Nitipon Chamnansilp, a 28-year-old graphic designer, signed on to the incentive plan that offered a tax refund of up to 100,000 baht ($3,200). His computer screen saver still shows his dream car: a modest Honda.
“I knew exactly which car I wanted and paid a booking deposit,” said Mr. Nitipon. “But living costs have gone up since then and I already have monthly instalments to pay for my apartment. Adding another payment would be financial suicide.”
Thailand’s household debt is equivalent to nearly 80 per cent of gross domestic product, among the highest in Asia.
Last month the central bank expressed concerns over the impact of potential defaults in auto loans that could “adversely affect prices of second-hand cars and potentially lenders.”
Critics have compared the car scheme to other populist policies of Prime Minister Yingluck Shinawatra’s government including a rice-buying scheme to aid farmers that has cost at least $4.46-billion since it was introduced in 2011.
“The tax refund scheme not only distorted the auto market, it also used the national budget to compensate losses from excise tax,” said Jessada Thongpak, a Bangkok-based senior analyst at IHS Automotive.
Supporters say the plan gave a much-needed boost to the big Japanese manufacturers – domestic sales of passenger cars more than doubled year-on-year in 2012, according the Thai Automotive Institute.
“There will be payment defaults and we might have a trough but overall it was good that the government did this scheme because the industry came to its absolute capacity limit,” said Uli Kaiser, president of industry analysts the Automotive Focus Group Thailand. “Never had Thailand produced so many cars.”
Although sales have dropped for four consecutive months, they are still running well ahead of the 700,000 units sold in 2010, the year before the plan was launched.
Undaunted by the mixed results of the first incentive scheme, the Thai government is pressing ahead with phase two of a green car program that offers tax breaks to manufacturers of environmentally friendly and compact vehicles.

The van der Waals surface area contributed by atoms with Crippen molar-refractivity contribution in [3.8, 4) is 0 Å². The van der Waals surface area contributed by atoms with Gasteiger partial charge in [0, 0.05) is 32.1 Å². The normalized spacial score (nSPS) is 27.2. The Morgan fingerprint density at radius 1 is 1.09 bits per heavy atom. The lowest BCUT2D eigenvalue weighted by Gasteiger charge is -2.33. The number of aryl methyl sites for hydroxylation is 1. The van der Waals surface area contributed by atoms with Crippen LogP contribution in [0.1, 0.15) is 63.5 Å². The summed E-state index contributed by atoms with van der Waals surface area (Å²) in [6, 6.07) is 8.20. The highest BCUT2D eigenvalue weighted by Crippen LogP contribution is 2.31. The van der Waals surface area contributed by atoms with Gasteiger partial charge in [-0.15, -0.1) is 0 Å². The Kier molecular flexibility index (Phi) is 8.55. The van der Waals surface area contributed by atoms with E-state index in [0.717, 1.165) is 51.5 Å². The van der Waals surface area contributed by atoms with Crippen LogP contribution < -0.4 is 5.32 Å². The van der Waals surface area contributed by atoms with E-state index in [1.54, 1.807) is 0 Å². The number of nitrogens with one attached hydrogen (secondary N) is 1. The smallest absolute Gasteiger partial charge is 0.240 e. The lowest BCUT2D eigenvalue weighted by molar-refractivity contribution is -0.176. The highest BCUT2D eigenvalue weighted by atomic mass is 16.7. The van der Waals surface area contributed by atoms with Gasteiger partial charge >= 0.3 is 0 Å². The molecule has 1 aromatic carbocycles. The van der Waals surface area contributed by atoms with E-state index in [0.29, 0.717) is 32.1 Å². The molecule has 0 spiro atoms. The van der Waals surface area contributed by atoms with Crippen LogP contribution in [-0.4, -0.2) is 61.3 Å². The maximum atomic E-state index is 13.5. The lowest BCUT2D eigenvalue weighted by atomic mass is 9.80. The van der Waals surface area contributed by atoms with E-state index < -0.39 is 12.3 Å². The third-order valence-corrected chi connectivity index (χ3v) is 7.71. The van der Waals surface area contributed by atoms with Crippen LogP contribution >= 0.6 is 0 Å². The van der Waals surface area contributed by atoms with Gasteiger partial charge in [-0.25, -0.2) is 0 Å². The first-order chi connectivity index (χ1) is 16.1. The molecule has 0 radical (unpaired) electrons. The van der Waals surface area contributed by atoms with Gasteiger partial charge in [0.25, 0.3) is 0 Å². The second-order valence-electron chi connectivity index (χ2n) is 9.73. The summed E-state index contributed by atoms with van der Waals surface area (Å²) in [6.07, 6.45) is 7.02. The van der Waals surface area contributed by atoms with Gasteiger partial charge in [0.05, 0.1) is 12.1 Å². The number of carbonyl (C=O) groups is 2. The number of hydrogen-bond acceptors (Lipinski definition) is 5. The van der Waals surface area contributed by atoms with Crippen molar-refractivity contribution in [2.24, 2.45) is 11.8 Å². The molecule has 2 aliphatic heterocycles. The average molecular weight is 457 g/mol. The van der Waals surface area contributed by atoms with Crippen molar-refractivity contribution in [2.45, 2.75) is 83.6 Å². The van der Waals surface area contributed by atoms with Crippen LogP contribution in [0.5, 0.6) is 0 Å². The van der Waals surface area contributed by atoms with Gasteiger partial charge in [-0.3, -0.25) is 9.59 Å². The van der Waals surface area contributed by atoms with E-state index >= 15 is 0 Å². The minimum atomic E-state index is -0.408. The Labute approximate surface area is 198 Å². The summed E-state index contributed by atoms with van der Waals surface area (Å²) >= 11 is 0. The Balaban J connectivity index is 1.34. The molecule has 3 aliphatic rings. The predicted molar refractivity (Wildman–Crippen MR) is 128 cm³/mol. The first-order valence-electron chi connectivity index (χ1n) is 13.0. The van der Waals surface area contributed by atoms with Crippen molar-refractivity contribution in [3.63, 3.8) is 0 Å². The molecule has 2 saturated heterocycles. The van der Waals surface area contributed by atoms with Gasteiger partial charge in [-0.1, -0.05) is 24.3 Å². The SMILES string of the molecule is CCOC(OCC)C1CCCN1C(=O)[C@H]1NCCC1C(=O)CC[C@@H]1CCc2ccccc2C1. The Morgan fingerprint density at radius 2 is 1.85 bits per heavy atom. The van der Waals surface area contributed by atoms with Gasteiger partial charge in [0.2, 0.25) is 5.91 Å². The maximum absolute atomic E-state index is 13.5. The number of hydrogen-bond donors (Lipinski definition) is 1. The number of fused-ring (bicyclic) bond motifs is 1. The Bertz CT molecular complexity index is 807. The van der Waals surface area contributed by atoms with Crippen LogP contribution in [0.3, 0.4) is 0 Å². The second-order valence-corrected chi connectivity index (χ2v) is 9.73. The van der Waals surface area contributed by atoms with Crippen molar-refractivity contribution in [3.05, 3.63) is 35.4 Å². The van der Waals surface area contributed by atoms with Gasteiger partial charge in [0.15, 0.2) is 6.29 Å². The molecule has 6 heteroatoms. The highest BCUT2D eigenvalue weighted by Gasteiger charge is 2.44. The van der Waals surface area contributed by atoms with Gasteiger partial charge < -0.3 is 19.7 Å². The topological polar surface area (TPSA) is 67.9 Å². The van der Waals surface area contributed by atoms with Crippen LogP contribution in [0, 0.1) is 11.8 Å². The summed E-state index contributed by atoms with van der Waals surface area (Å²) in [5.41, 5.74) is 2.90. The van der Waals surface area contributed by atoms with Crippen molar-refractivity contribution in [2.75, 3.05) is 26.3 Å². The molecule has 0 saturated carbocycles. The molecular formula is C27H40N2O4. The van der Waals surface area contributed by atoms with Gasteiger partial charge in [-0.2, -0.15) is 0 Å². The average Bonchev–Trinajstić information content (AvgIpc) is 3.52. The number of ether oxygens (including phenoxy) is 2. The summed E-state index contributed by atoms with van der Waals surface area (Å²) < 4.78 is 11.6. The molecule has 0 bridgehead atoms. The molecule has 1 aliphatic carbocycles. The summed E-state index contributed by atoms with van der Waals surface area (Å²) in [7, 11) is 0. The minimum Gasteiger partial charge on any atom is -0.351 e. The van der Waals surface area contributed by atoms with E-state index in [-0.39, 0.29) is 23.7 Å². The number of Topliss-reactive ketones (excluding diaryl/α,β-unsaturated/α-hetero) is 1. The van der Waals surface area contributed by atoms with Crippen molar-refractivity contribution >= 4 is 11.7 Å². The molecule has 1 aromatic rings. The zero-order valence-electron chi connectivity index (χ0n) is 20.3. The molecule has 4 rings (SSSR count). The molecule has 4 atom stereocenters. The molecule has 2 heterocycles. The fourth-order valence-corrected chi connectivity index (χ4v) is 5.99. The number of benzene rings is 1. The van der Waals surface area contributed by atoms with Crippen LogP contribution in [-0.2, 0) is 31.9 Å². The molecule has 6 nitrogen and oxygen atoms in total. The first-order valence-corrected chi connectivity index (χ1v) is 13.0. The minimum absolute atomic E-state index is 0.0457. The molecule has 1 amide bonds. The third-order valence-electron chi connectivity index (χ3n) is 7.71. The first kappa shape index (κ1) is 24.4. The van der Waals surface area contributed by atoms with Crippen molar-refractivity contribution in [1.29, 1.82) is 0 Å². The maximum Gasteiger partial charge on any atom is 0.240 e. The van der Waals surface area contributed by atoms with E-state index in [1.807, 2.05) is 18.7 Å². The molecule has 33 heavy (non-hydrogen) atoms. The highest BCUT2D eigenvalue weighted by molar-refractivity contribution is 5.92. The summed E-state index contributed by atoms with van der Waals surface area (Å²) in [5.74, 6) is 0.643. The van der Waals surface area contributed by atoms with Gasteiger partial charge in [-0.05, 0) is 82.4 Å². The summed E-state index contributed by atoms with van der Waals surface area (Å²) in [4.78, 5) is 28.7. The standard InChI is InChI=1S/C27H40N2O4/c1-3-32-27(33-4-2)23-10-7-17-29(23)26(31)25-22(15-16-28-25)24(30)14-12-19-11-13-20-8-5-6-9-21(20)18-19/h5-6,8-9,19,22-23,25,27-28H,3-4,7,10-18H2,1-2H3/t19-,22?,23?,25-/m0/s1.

The scheme’s first phase saw auto giants Suzuki Motor Corp., Toyota Motor Corp. , Nissan Motor Co. Ltd., Honda Motor Co. Ltd. and Mitsubishi join, and its second phase has attracted interest from European car makers such as Volkswagen AG.
Thailand’s Board of Investment, a government agency that promotes local and foreign investment, estimates that the country will produce 700,000 eco-cars by 2015.
Research from IHS shows domestic demand for such vehicles is already trailing production by half, suggesting auto makers may once again be stuck with unwanted supplies.
Those green cars may find their way into Southeast Asian neighbour Indonesia, which boasts a potential car market – based on population – almost four times the size of Thailand’s but just half the auto manufacturing capacity.
Mr. Kaiser, from the Automotive Focus Group, said Thailand remained vital to Japanese auto makers as a regional export base.
“The Japanese have strong interests in playing down the growth perspectives of Southeast Asia because they have a lot to lose. It is the only place, apart from South Korea and Japan, where the Europeans play no significant role,” Mr. Kaiser said.
“What Mexico is for the U.S, Thailand is for the Japanese. Thailand is their Mexico.”
Additional reporting by Pairat Temphairojana in Bangkok and Yoko Kubota in Tokyo.